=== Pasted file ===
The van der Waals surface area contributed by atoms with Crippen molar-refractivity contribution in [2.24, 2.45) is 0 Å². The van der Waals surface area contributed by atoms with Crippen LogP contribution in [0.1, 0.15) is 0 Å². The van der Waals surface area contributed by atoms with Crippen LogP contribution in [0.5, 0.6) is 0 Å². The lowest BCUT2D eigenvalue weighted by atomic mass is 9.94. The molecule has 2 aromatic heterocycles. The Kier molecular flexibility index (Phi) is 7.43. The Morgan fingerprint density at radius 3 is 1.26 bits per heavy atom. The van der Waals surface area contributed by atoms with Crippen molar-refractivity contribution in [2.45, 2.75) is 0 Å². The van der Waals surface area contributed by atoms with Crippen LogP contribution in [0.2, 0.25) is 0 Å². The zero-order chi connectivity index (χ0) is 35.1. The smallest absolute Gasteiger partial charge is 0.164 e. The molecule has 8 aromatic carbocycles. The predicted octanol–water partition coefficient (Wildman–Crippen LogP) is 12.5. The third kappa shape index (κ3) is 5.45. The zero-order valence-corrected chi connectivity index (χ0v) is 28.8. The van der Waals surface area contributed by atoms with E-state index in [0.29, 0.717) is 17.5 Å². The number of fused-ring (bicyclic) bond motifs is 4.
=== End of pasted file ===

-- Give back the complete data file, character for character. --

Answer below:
The van der Waals surface area contributed by atoms with Crippen molar-refractivity contribution in [2.24, 2.45) is 0 Å². The van der Waals surface area contributed by atoms with Crippen LogP contribution in [0.1, 0.15) is 0 Å². The van der Waals surface area contributed by atoms with Crippen LogP contribution in [0.5, 0.6) is 0 Å². The lowest BCUT2D eigenvalue weighted by atomic mass is 9.94. The molecule has 2 aromatic heterocycles. The Kier molecular flexibility index (Phi) is 7.43. The Morgan fingerprint density at radius 3 is 1.26 bits per heavy atom. The van der Waals surface area contributed by atoms with Crippen molar-refractivity contribution in [2.45, 2.75) is 0 Å². The van der Waals surface area contributed by atoms with Crippen LogP contribution in [0.2, 0.25) is 0 Å². The zero-order chi connectivity index (χ0) is 35.1. The smallest absolute Gasteiger partial charge is 0.164 e. The molecule has 8 aromatic carbocycles. The predicted octanol–water partition coefficient (Wildman–Crippen LogP) is 12.5. The third kappa shape index (κ3) is 5.45. The zero-order valence-corrected chi connectivity index (χ0v) is 28.8. The van der Waals surface area contributed by atoms with E-state index in [0.29, 0.717) is 17.5 Å². The number of fused-ring (bicyclic) bond motifs is 4.